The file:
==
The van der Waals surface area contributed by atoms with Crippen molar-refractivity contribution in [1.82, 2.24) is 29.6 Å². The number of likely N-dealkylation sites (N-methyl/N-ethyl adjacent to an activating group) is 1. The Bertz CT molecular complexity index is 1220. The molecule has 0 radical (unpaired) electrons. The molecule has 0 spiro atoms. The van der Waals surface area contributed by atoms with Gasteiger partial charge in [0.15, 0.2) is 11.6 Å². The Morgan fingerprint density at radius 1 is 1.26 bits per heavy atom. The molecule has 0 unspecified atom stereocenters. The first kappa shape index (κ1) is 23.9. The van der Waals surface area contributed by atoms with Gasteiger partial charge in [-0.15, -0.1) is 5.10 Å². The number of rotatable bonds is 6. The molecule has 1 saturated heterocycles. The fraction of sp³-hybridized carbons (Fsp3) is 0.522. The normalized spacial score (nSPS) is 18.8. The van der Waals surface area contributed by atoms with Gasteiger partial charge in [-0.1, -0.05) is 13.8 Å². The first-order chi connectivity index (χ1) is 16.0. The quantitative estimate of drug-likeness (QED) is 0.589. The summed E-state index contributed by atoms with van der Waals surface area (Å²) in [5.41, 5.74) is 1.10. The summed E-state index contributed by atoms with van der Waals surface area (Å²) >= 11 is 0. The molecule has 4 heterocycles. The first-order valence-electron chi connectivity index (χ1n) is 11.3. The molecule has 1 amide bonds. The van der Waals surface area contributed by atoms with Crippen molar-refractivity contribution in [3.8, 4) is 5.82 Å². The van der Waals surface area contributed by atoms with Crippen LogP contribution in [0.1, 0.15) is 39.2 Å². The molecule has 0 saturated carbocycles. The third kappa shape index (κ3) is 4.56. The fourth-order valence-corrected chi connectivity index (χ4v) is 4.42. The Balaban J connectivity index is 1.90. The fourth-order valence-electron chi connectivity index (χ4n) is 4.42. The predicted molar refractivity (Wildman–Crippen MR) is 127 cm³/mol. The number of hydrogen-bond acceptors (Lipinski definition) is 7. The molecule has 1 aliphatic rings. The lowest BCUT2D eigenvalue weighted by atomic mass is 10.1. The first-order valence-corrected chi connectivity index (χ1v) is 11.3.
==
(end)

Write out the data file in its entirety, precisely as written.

The van der Waals surface area contributed by atoms with Crippen molar-refractivity contribution in [1.82, 2.24) is 29.6 Å². The number of likely N-dealkylation sites (N-methyl/N-ethyl adjacent to an activating group) is 1. The Bertz CT molecular complexity index is 1220. The molecule has 0 radical (unpaired) electrons. The molecule has 0 spiro atoms. The van der Waals surface area contributed by atoms with Gasteiger partial charge in [0.15, 0.2) is 11.6 Å². The Morgan fingerprint density at radius 1 is 1.26 bits per heavy atom. The molecule has 0 unspecified atom stereocenters. The first kappa shape index (κ1) is 23.9. The van der Waals surface area contributed by atoms with Gasteiger partial charge in [-0.15, -0.1) is 5.10 Å². The number of rotatable bonds is 6. The molecule has 1 saturated heterocycles. The fraction of sp³-hybridized carbons (Fsp3) is 0.522. The normalized spacial score (nSPS) is 18.8. The van der Waals surface area contributed by atoms with Gasteiger partial charge in [-0.1, -0.05) is 13.8 Å². The first-order chi connectivity index (χ1) is 16.0. The quantitative estimate of drug-likeness (QED) is 0.589. The summed E-state index contributed by atoms with van der Waals surface area (Å²) in [5.41, 5.74) is 1.10. The summed E-state index contributed by atoms with van der Waals surface area (Å²) >= 11 is 0. The molecule has 4 heterocycles. The first-order valence-electron chi connectivity index (χ1n) is 11.3. The molecule has 1 amide bonds. The van der Waals surface area contributed by atoms with Crippen molar-refractivity contribution in [3.8, 4) is 5.82 Å². The van der Waals surface area contributed by atoms with Crippen LogP contribution in [0.1, 0.15) is 39.2 Å². The molecule has 0 saturated carbocycles. The third kappa shape index (κ3) is 4.56. The fourth-order valence-corrected chi connectivity index (χ4v) is 4.42. The Balaban J connectivity index is 1.90. The fourth-order valence-electron chi connectivity index (χ4n) is 4.42. The predicted molar refractivity (Wildman–Crippen MR) is 127 cm³/mol. The number of hydrogen-bond acceptors (Lipinski definition) is 7. The molecule has 1 aliphatic rings. The lowest BCUT2D eigenvalue weighted by atomic mass is 10.1. The first-order valence-corrected chi connectivity index (χ1v) is 11.3.